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Cite Sources: AMA

Cite Sources

AMA - In-Text Citations

To cite a source in-text, use superscript numerals that correspond to the item in the list of works cited. If you're citing more than one source, don't put a space between the comma and the next reference. The examples below show how this works in the context of different kinds of punctuation:

As previous studies indicate,15,19

Previous studies have validated this speculation.4,7

Previous studies show this to be the case16-18; however...

AMA - Books

To cite a book, this is the basic pattern to follow:

Author, AA. Title. [Edition if any.] Place of publication: Publisher; Year.

Sutton AL, ed. Breast Cancer Sourcebook. 4th ed. Detroit, MI: Omnigraphics; 2012.

AMA - Articles & Book Chapters

To cite an article, follow this basic pattern:

Author AA. Title of article. Title of Journal [abbreviated]. Year of article;volume(issue);page numbers.

For example:

Holve S. An observational study of the association of fluoride varnish applied during well child visits and the prevention of early childhood caries in American Indian children. Matern Child Health J. 2008;12:s64-s67. [Note: in this example, "American Indian" gets capitalized because the phrase is capitalized ordinarily. "s64-s67" means that this article appeared in a journal supplement.]

An article with several authors:

Zagarins SE, Ronnenberg AG, Gehlbach SH, Lin R, Bertone-Johnson ER. Are existing measures of overall diet quality associated with peak bone mass in young premenopausal women? J Hum Nutr Diet. 2012;25;172-179.

For an article with more than six authors, list the first three authors and end that part of the citation with "et al":

Musa CV, Mancini A, Alfieri A, et al. Four novel UCP3 gene variants associated with childhood obesity: Effect on fatty acid oxidation and on prevention of triglyceride storage. Int J Obes (Lond). 2012;36;207-217. [Note how in this example, the first word of the subtitle ("Effect") gets capitalized.]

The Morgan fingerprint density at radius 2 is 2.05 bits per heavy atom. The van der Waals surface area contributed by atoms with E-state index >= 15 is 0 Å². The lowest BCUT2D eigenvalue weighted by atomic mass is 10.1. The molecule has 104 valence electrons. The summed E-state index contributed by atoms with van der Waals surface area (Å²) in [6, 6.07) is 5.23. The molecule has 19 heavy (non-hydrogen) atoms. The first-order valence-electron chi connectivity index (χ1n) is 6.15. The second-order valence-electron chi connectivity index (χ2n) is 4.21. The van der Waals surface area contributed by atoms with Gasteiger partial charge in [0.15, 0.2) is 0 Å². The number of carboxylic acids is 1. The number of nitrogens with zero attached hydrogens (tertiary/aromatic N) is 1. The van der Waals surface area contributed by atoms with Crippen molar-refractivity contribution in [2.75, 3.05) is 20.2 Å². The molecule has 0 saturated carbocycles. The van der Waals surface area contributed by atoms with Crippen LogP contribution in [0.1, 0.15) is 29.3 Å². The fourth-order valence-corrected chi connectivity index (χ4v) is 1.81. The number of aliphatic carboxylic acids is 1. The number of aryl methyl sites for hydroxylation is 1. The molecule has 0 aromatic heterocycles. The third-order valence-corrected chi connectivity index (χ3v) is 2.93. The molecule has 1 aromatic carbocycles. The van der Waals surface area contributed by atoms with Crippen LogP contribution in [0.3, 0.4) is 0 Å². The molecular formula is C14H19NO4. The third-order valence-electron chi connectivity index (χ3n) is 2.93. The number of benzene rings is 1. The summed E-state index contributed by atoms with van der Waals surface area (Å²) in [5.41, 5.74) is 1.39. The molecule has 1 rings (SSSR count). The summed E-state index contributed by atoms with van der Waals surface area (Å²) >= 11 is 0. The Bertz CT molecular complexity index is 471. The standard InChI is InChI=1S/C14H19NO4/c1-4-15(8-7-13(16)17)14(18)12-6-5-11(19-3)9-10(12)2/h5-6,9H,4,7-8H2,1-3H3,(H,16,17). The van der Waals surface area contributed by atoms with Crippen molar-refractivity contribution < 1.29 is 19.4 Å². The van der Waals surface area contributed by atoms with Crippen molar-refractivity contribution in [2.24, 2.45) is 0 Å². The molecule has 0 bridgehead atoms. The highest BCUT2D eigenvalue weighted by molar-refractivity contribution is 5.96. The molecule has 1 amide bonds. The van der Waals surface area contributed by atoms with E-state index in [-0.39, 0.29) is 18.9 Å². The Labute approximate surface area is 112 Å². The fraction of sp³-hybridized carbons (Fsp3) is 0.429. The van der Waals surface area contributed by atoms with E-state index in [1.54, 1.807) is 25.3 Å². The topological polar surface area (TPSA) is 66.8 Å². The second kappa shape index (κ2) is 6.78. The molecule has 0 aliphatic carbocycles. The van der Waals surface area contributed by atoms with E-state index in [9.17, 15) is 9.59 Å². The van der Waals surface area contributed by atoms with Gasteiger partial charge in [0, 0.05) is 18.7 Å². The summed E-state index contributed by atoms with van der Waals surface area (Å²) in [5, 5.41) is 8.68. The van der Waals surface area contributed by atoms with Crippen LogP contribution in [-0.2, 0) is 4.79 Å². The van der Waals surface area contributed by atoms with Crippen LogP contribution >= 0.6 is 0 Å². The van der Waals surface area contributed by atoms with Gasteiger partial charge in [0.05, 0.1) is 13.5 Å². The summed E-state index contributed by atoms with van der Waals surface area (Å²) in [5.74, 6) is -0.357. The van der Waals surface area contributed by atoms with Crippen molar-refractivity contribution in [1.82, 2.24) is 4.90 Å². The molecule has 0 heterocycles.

If your source doesn't provide an abbreviated title for the journal, look the journal up in NLM Catalog to find out how it should be abbreviated.

For an article in a freely available online journal:

Petersen JW, Nazir TF, Lee L, Garvan CS, Karimi A. Speckle tracking echocardiography-determined measures of global and regional left ventricular function correlate with functional capacity in patients with and without preserved ejection fraction. Cardiovasc Ultrasound [serial online]. June 14, 2013;doc 1. Available at http://www.cardiovascularultrasound.com/content/11/1/20. Accessed June 27, 2013. ["doc 1" stands for "document 1" - we're using that because this journal doesn't have regular page numbers.]

For book chapters, you can follow a pattern similar to citing journal articles:

Author AA. Title of chapter. In: [Author BB, eds.] Book Title. 2nd ed. Place of publication: Publisher; Year:pages.

Pastel RH, Ritchie EC. Mitigation of psychological effects of weapons of mass destruction. In: Ritchie EL, Watson PJ, Friedman MJ, eds. Interventions Following Mass Violence and Disasters: Strategies for Mental Health Practice. New York, NY: Guilford Press; 2006:300-318.

AMA - Web Sites

To cite a web site, follow this basic format:

Author AA [if there is one; otherwise, use the name of the agency or group responsible for the web site]. Title of page. Available at: URL. Accessed [date you accessed it].

Centers For Disease Control and Prevention. Health effects of cigarette smoking. Available at: http://www.cdc.gov/tobacco/data_statistics/
fact_sheets/health_effects/effects_cig_smoking/. Accessed June 27, 2013.

AMA - Other Sources

To cite e-mails, list them parenthetically in-text:

The web site's navigation posed significant usability problems for study participants (A. B. Jones [imaginarysender@uafs.edu], e-mail, June 28, 2013).

Follow a similar format for other personal communications (e.g. interviews):

According to study participant A. B. Jones (written communication, June 2013)...

According to study participant A .B. Jones (oral communication, June 2013)...

To cite a YouTube video:

Author AA (or if unknown, video title). Video title (if not already named) [Video]. Publication date. Access date.

How to Perform the Heimlich Maneuver (Abdominal Thrusts) [Video]. YouTube. Available at: http://www.youtube.com/watch?v=tEIiEAn7b-U. Published May 27, 2009. Accessed July 9, 2013.